Officials in the Commissioning and System Management Directorate are leading this project and working with others in the Department and stakeholders including from strategic health authorities (SHAs), primary care trusts, ambulance trusts, out of hours providers, clinicians and NHS Direct. Officials will be exploring with SHAs their plans for implementing a three-digit number to inform options development. Further details from this phase of work will be set out in the autumn.
Mr. Stephen O'Brien: To ask the Secretary of State for Health what progress his Department has made towards implementation of the Governments commitment to introduce full cost recovery for the voluntary sector; and when the commitment will be fully implemented. 
Mr. Ivan Lewis: The Department fully supports the principle of full cost recovery (FCR) for the voluntary sector. Its new Third Sector Investment programme, launched on 17 July 2008, has been designed so that Compact principles, including FCR, are embedded from the outset and reflected in the guidance for applicants for grant funding, to support applicants in submitting well costed proposals.
Policy supporting procurement activities for goods and services within the Department signpost staff to the Office of Government Commerce and the Home Office document Think smart, think voluntary sector on procurement from the voluntary and community sectors.
Guidance within the Commissioning Framework for Health and Wellbeing makes clear that Commissioners should adopt procurement practices that are fair and openmeaning neutral between different types of providers and transparent on pricingminimising transaction costs and allowing providers to frame realistic economic tenders. We believe this is the most straightforward way to deal with the issue of full cost recovery.
The NHS Plan made a commitment to provide 3000 automatic external defibrillators (AED) in public places. This helps to save the lives of those heart attack sufferers who have a cardiac arrest. National Defibrillator Programme resulted in over 6,050 site personnel from public places such as airports, railway stations and bus stations receiving training in basic life support (BLS) and the use of an AED. By the end of 2006, a further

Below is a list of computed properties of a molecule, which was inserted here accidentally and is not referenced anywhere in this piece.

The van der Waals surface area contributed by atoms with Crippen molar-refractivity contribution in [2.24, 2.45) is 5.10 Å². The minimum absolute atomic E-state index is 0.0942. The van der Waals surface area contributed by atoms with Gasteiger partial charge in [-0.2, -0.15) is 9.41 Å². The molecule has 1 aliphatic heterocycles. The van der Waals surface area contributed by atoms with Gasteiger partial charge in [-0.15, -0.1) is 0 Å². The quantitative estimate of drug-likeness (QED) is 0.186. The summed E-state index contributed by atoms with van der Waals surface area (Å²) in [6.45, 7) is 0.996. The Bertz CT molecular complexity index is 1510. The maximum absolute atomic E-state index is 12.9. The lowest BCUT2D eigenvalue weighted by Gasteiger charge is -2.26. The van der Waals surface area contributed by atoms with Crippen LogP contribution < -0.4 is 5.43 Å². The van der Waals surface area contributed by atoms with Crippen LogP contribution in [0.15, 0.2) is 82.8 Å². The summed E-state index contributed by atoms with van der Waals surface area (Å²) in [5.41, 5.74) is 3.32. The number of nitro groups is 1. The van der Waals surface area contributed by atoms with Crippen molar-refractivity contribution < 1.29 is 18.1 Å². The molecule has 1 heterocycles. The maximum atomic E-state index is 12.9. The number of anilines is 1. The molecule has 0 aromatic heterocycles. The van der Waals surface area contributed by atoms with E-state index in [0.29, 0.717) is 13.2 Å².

11,405 people had been trained and 10,642 re-trained. Current responsibility for training lies with the Ambulance Service Trusts.
The Department has been working with the Department for Children, Schools and Families and the Healthy Schools initiative to improve the information available to schools wishing to provide first aid and cardiac pulmonary resuscitation (CPR) training to their pupils. A number of first aid and CPR training providers have been involved in this work and it is intended to publish a package of information for schools shortly.
People with stroke also require urgent treatment initiated by a 999 call. At the launch of the National Stroke Strategy in December 2007 (copies of which have already been placed in the Library), £12 million of central funding was set aside for raising awareness of the signs and symptoms of stroke and the need to call 999. This work is in progress and will support a more urgent and timely response of the national health service and the public to stroke.
Mr. Donohoe: To ask the Secretary of State for Health what the average waiting times for heart operations in NHS hospitals were in (a) 2005 and (b) the last 12 months; and how many operations were carried out in each period. 
|Mean and median days waited for heart operations and the number of finished consultant episodes where a heart operation was the main or secondary procedure in both 2005-06 and 2006-07, NHS hospitals England, and activity performed in the independent sector in England commissioned by English NHS
|Mean days waited
|Median days waited
|Finished consultant episodes